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Released Palestinian detainees struggle with life outside prison

Although Palestinian prisoners are given much attention and press when released, they face many challenges alone when it comes to re-entering everyday life.
A freed Palestinian prisoner (L) is greeted by a relative upon arrival at Rafah crossing in the southern Gaza Strip December 18, 2011. Israel plans to release 550 Palestinian prisoners on Sunday in the second stage of a deal with Hamas that brought home soldier Gilad Shalit after five years of captivity in the Gaza Strip. REUTERS/Ibraheem Abu Mustafa (GAZA - Tags: POLITICS CIVIL UNREST) - RTR2VF9U
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Liberated prisoner Oweida Kalab, 50, closed all the windows and turned on the radio to listen to Hebrew-language stations. He locked himself inside his room and refused to see visitors or go outside, except for the rarest of occasions, as he relived his 25 years in prison. For 18 of these years he was in solitary confinement, unable to hear anything but the voices of his Israeli jailers.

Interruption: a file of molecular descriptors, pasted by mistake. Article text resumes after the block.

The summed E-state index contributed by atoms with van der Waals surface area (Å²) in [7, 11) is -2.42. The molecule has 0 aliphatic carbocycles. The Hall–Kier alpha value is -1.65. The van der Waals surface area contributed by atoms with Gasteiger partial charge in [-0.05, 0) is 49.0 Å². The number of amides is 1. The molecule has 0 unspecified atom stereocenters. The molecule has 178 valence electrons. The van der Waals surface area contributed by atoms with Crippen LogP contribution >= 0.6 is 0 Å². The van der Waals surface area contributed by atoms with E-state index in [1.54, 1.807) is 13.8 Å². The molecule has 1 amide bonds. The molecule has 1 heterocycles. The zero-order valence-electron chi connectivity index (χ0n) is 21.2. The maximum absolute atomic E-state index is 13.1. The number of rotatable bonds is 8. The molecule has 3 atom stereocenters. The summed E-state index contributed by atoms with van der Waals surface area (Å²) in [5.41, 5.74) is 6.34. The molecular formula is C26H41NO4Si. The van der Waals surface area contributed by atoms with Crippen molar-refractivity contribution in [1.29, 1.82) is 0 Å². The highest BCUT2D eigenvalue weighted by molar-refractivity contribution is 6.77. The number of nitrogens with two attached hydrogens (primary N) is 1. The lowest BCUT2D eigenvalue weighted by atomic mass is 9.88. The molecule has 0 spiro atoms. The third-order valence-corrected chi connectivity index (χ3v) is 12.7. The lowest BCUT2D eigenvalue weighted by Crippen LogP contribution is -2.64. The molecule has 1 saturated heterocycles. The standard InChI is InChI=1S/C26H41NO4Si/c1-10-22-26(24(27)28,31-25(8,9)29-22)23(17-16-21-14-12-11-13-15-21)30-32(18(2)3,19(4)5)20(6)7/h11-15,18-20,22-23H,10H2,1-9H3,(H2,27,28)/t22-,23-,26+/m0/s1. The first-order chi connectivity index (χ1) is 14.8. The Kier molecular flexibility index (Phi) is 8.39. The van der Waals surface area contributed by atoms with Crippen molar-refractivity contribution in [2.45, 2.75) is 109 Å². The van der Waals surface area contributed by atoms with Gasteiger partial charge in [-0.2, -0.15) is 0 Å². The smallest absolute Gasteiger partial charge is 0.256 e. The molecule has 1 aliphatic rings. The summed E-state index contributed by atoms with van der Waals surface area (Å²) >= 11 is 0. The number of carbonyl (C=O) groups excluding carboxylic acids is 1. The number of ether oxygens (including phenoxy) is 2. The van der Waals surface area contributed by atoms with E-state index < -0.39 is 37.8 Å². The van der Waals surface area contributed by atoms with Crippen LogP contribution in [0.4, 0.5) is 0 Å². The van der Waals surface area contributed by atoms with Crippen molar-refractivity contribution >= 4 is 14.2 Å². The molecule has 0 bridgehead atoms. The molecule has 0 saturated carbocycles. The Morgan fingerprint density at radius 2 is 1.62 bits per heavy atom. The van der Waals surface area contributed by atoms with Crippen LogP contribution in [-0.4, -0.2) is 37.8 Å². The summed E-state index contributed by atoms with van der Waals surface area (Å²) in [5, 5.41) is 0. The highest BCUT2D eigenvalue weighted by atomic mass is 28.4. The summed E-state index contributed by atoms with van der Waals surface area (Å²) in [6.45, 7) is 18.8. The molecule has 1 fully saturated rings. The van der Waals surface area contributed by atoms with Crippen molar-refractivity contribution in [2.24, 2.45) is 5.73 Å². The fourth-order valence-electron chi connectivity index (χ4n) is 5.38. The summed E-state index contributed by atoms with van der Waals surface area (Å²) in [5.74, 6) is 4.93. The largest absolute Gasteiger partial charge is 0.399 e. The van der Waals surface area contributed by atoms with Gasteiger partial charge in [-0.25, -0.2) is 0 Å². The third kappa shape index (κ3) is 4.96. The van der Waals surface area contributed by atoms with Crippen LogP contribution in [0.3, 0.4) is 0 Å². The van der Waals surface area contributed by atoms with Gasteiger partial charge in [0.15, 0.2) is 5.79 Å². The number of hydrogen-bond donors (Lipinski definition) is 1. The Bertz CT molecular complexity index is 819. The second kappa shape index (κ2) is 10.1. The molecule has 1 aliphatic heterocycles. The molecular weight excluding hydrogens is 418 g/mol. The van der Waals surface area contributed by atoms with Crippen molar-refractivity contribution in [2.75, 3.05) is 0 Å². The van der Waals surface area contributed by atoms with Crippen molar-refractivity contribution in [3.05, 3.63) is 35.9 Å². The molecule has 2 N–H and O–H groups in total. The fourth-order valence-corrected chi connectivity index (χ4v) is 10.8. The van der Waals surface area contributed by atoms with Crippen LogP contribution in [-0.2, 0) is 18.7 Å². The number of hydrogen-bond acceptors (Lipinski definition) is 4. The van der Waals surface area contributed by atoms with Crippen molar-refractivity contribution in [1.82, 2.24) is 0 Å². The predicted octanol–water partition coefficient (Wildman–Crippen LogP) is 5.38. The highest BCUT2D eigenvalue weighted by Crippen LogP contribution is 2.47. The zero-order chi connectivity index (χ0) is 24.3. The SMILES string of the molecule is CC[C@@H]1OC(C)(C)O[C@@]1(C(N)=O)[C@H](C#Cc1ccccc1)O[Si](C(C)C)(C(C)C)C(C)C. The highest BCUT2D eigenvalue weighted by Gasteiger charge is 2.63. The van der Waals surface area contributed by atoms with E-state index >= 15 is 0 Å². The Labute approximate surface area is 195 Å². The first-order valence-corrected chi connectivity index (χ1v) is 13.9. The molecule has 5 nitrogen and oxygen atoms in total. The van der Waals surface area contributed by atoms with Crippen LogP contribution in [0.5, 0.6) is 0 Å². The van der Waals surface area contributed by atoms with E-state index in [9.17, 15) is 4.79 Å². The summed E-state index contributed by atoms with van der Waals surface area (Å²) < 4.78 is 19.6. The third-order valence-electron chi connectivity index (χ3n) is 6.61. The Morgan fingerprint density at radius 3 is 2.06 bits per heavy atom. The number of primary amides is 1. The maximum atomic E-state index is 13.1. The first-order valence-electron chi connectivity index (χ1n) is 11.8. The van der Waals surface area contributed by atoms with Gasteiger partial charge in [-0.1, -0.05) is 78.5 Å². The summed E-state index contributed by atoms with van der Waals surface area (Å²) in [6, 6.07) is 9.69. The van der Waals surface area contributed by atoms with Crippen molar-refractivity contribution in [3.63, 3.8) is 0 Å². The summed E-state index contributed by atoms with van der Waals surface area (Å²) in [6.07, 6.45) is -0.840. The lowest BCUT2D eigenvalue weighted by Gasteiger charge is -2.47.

His brother’s wife, Ferial Kalab, who takes care of him with her family, told Al-Monitor, “The [Israeli] occupation forces arrested him in 1988. We used to go visit him when he was still a young man. But in 1992 he began refusing to come out and meet with us, so we stopped going to see him. We got word from other prisoners that his mental state was deteriorating.” She explained that his comrades attributed this deterioration to the solitary confinement and interrogation methods used inside the prison.

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